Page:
In 1854, Pasteur was appointed professor of chemistry and dean of the science faculty at the University of Lille. There, he worked on finding solutions to the problems with the manufacture of alcoholic drinks. Working with the germ theory, which Pasteur did not invent but further developed through experiments and eventually convinced most of Europe of its truth, he demonstrated that organisms such as bacteria were responsible for souring wine, beer and even milk. He then invented a process where bacteria could be removed by boiling and then cooling liquid. He completed the first test on April 20, 1862. Today the process is known as pasteurization.
Shifting focus, in 1865, Pasteur helped save the silk industry. He proved that microbes were attacking healthy silkworm eggs, causing an unknown disease and that the disease would be eliminated if the microbes were eliminated. He eventually developed a method to prevent their contamination and it was soon used by silk producers throughout the world.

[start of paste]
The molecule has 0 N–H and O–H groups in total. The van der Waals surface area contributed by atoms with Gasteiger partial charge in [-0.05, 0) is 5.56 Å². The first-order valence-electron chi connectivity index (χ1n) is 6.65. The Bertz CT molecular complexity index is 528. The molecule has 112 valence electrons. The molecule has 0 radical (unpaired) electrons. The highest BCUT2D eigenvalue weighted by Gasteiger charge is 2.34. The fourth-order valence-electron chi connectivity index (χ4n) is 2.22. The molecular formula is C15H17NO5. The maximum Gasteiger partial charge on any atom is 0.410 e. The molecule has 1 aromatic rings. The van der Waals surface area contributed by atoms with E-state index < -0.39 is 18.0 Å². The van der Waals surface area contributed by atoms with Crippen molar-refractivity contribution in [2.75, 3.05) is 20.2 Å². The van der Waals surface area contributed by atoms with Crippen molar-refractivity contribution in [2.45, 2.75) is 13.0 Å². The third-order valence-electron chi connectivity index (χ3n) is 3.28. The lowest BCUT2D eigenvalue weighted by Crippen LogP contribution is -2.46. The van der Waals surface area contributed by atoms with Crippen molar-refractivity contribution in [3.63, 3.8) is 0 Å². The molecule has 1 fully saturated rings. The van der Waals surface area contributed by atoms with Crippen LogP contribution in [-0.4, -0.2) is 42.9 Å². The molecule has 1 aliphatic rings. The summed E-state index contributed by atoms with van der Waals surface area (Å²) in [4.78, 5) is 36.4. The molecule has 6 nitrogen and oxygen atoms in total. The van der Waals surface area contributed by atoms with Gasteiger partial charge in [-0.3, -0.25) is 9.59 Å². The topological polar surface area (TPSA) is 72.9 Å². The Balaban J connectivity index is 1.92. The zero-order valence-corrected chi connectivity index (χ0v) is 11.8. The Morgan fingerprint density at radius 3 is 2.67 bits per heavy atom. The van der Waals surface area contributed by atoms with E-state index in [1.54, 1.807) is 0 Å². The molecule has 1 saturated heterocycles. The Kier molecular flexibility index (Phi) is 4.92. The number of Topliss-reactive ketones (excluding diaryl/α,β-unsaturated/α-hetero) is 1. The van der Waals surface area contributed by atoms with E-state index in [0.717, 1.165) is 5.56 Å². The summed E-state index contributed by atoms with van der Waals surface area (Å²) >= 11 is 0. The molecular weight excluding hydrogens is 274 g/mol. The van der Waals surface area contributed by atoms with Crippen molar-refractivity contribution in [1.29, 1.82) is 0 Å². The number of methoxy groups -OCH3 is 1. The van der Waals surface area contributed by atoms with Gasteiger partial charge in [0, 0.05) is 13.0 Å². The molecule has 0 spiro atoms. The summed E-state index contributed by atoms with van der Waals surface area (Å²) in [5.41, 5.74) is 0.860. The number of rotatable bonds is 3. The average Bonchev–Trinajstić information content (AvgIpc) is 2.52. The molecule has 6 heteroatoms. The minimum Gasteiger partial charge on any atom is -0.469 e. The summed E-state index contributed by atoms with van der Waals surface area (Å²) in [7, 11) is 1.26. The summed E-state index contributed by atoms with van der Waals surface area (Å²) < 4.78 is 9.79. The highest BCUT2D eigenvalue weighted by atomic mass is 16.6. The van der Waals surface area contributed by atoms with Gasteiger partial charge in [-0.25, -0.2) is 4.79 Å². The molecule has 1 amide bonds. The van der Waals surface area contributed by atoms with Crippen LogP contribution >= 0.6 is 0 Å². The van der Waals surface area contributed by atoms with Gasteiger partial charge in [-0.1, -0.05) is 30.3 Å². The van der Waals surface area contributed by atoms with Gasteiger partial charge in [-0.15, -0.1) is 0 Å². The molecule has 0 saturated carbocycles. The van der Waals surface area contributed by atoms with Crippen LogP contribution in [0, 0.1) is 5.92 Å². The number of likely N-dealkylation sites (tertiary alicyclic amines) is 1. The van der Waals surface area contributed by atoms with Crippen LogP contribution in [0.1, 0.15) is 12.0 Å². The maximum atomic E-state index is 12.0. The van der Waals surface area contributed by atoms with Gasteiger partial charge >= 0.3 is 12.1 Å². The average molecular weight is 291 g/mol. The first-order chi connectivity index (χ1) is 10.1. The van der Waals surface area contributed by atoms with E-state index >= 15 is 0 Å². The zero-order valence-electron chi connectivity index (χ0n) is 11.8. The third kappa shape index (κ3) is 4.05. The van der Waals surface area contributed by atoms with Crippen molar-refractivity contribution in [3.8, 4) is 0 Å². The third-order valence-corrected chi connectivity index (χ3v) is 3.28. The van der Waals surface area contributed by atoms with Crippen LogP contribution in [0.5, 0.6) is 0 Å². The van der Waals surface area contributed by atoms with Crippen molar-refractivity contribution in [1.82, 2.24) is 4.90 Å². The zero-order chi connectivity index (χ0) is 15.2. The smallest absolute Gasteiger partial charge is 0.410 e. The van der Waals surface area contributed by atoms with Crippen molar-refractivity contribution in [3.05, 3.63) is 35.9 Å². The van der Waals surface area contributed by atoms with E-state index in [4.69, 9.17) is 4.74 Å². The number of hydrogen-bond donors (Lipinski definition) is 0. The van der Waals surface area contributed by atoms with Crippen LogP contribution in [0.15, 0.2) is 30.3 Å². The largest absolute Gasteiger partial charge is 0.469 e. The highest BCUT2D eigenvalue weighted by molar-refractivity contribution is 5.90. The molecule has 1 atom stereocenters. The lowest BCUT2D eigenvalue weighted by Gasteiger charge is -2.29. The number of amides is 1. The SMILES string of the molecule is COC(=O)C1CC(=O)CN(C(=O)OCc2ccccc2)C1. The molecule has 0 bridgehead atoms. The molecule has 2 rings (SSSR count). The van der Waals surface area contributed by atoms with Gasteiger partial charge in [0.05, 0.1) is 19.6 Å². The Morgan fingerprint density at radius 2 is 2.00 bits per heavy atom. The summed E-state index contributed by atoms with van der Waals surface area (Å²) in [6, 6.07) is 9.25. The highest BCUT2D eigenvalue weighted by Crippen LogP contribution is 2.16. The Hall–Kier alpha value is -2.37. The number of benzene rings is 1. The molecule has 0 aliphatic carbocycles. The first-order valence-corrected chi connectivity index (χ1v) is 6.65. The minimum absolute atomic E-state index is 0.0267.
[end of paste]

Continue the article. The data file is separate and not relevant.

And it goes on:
Pasteur’s first vaccine discovery was in 1879, with a disease called chicken cholera. After accidentally exposing chickens to the attenuated form of a culture, he demonstrated that they became resistant to the actual virus. Pasteur went on to extend his germ theory to develop causes and vaccinations for diseases such as anthrax, cholera, TB and smallpox.
In 1873, Pasteur was elected as an associate member of the Académie de Médecine. In 1882, the year of his acceptance into the Académie Française, he decided to focus his efforts on the problem of rabies. On July 6, 1885, Pasteur vaccinated Joseph Meister, a 9-year-old boy who had been bitten by a rabid dog. The success of Pasteur’s vaccine brought him immediate fame. This began an international fundraising campaign to build the Pasteur Institute in Paris, which was inaugurated on November 14, 1888.